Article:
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Oscar Watch: Why Actor-Directors Have the Advantage at the Oscars

Awards
by John Anderson
February 21, 2013 1:22 PM
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Globes Affleck
Globes Affleck

What’s been overlooked amid all the wringing of hands, gnashing of teeth and what-were-they-thinking hysteria surrounding Ben Affleck’s alleged “snub” as a Best Director nominee, is the degree to which the director’s branch has defied Oscar history. “Argo” is a fine, sturdy entertainment, a movie everyone should be proud of.

Or at least, not embarrassed by; if it wins on Sunday, it won’t go down in infamy alongside such Best Picture winners as say, “Braveheart,” “Dances with Wolves” or “Ordinary People” (which is really only a lingering outrage because it beat out “Raging Bull” in 1980). All of those films were directed by actors-turned-directors.

Robert Redford at the 2013 Sundance Film Festival
Robert Redford at the 2013 Sundance Film Festival

So was “Hamlet” “Annie Hall,” and “Gandhi.”  Oscar watchers have long known that movies by actors who’ve gone behind the camera have a decided advantage among the general membership of the Academy, which is of course, actor-dominated.

If Affleck was “snubbed”—the word most often used to describe his being overlooked by the directors branch – it’s because Academy history has made actors feel entitled.

Here are some of the actors who’ve been chosen Best Director

1977 Woody Allen “Annie Hall”)

1980 Robert Redford (“Ordinary People”)

1981 Warren Beatty (“Reds’)

1982 Richard Attenborough (“Gandhi”))

1990 Kevin Costner (“Dances With Wolves”)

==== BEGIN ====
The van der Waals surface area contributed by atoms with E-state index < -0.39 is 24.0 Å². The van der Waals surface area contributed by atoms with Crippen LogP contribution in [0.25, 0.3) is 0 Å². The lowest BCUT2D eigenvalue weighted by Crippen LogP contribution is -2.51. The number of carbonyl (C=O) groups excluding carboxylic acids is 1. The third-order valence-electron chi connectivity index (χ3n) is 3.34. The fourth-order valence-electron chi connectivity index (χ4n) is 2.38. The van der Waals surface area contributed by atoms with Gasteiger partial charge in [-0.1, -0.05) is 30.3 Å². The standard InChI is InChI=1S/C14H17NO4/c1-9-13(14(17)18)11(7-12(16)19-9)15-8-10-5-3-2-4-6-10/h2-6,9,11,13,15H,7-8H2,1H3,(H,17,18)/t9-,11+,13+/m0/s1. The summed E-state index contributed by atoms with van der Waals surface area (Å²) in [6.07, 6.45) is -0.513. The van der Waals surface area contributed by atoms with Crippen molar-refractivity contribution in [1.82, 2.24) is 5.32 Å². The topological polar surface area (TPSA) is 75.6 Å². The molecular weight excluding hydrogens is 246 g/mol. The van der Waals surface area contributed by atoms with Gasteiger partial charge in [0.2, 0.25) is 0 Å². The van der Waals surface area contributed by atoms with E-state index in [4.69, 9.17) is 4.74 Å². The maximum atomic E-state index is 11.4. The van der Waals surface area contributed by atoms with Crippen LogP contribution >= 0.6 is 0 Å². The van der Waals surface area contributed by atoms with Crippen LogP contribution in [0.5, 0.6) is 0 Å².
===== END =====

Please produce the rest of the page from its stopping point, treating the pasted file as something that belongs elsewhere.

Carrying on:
1992 Clint Eastwood ("Unforgiven’)

1995 Mel Gibson (“Braveheart”)

2001 Ron Howard (“A Beautiful Mind’)

2004 Eastwood (“Million Dollar Baby”)

Admittedly, Eastwood and Howard had already established well-defined identities as directors long before they won; younger voters might not even have been aware they were ever in front of the camera. But the other choices indicate a pretty clear bias towards actors, the membership being dominated by… actors. And especially when you consider some of the competition: Redford was up against Scorsese (“Raging Bull”); Allen against both Steven Spielberg and George Lucas (“Close Encounters” and “Star Wars”); Attenborough, lofted along on a wave of Hollywood sanctimony, beat Spielberg (“E.T.”), Sydney Pollack (“Tootsie”), Sidney Lumet (“The Verdict”), and Wolfgang Petersen (“Das Boot’), all of whose films seem decidedly more appetizing now than three hours of Ben Kingsley in a diaper.    

What do Laurence Olivier and Todd Field have in common? They’re both actors who weren’t nominated as Best Director, but whose films in fact were (Olivier’s “Henry V” in 1945, Field’s “In the Bedroom” in 2002). But Olivier’s “Hamlet” won Best Picture in 1945, and he too was nominated. The general drift, whether commentators are even aware of it, is that Affleck was entitled to a nomination, and this has been invaluable to “Argo” as it has made its way through the various award shows, knocking off statuettes en route to the big payoff Sunday. Of course, as long as the Academy is going to nominate more than five films and only five directors, there are going to be “snubs.” But they won’t always be quite so advantageous to a picture. 

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